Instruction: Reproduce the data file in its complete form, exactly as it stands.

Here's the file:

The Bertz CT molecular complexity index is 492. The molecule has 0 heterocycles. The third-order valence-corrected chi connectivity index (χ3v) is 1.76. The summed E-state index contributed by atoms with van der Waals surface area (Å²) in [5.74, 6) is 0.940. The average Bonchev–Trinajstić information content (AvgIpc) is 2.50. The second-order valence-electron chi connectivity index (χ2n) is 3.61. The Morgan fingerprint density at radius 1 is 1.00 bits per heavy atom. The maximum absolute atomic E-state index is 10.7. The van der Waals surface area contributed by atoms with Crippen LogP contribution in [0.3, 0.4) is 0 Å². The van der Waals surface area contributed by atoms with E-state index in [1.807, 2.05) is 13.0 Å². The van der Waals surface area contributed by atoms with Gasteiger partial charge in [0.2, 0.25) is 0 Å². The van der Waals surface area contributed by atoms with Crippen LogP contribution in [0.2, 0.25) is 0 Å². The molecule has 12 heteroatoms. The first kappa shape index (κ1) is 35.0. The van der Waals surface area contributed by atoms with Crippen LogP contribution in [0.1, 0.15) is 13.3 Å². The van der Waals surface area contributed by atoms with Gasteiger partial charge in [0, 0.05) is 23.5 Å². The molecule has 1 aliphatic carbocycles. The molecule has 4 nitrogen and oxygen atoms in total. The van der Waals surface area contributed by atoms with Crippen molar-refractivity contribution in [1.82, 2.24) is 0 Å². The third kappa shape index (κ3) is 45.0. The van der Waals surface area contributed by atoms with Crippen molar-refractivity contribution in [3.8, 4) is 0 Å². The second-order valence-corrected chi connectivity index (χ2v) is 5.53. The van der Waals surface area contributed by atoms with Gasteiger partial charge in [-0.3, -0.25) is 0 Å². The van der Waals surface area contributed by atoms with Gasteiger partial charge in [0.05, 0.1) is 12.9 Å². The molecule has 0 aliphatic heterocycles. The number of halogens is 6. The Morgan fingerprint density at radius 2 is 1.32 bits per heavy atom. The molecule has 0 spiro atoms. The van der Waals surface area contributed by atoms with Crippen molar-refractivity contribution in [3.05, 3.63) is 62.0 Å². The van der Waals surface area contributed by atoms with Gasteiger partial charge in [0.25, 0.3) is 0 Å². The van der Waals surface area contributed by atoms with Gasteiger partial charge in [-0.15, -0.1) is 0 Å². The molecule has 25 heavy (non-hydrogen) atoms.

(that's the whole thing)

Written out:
The Bertz CT molecular complexity index is 492. The molecule has 0 heterocycles. The third-order valence-corrected chi connectivity index (χ3v) is 1.76. The summed E-state index contributed by atoms with van der Waals surface area (Å²) in [5.74, 6) is 0.940. The average Bonchev–Trinajstić information content (AvgIpc) is 2.50. The second-order valence-electron chi connectivity index (χ2n) is 3.61. The Morgan fingerprint density at radius 1 is 1.00 bits per heavy atom. The maximum absolute atomic E-state index is 10.7. The van der Waals surface area contributed by atoms with Crippen LogP contribution in [0.3, 0.4) is 0 Å². The van der Waals surface area contributed by atoms with E-state index in [1.807, 2.05) is 13.0 Å². The van der Waals surface area contributed by atoms with Gasteiger partial charge in [0.2, 0.25) is 0 Å². The van der Waals surface area contributed by atoms with Crippen LogP contribution in [0.2, 0.25) is 0 Å². The molecule has 12 heteroatoms. The first kappa shape index (κ1) is 35.0. The van der Waals surface area contributed by atoms with Crippen LogP contribution in [0.1, 0.15) is 13.3 Å². The van der Waals surface area contributed by atoms with Gasteiger partial charge in [0, 0.05) is 23.5 Å². The molecule has 1 aliphatic carbocycles. The molecule has 4 nitrogen and oxygen atoms in total. The van der Waals surface area contributed by atoms with Crippen molar-refractivity contribution in [1.82, 2.24) is 0 Å². The third kappa shape index (κ3) is 45.0. The van der Waals surface area contributed by atoms with Crippen molar-refractivity contribution in [3.8, 4) is 0 Å². The second-order valence-corrected chi connectivity index (χ2v) is 5.53. The van der Waals surface area contributed by atoms with Gasteiger partial charge in [-0.3, -0.25) is 0 Å². The van der Waals surface area contributed by atoms with Gasteiger partial charge in [0.05, 0.1) is 12.9 Å². The molecule has 0 aliphatic heterocycles. The number of halogens is 6. The Morgan fingerprint density at radius 2 is 1.32 bits per heavy atom. The molecule has 0 spiro atoms. The van der Waals surface area contributed by atoms with Crippen molar-refractivity contribution in [3.05, 3.63) is 62.0 Å². The van der Waals surface area contributed by atoms with Gasteiger partial charge in [0.25, 0.3) is 0 Å². The van der Waals surface area contributed by atoms with Gasteiger partial charge in [-0.15, -0.1) is 0 Å². The molecule has 25 heavy (non-hydrogen) atoms.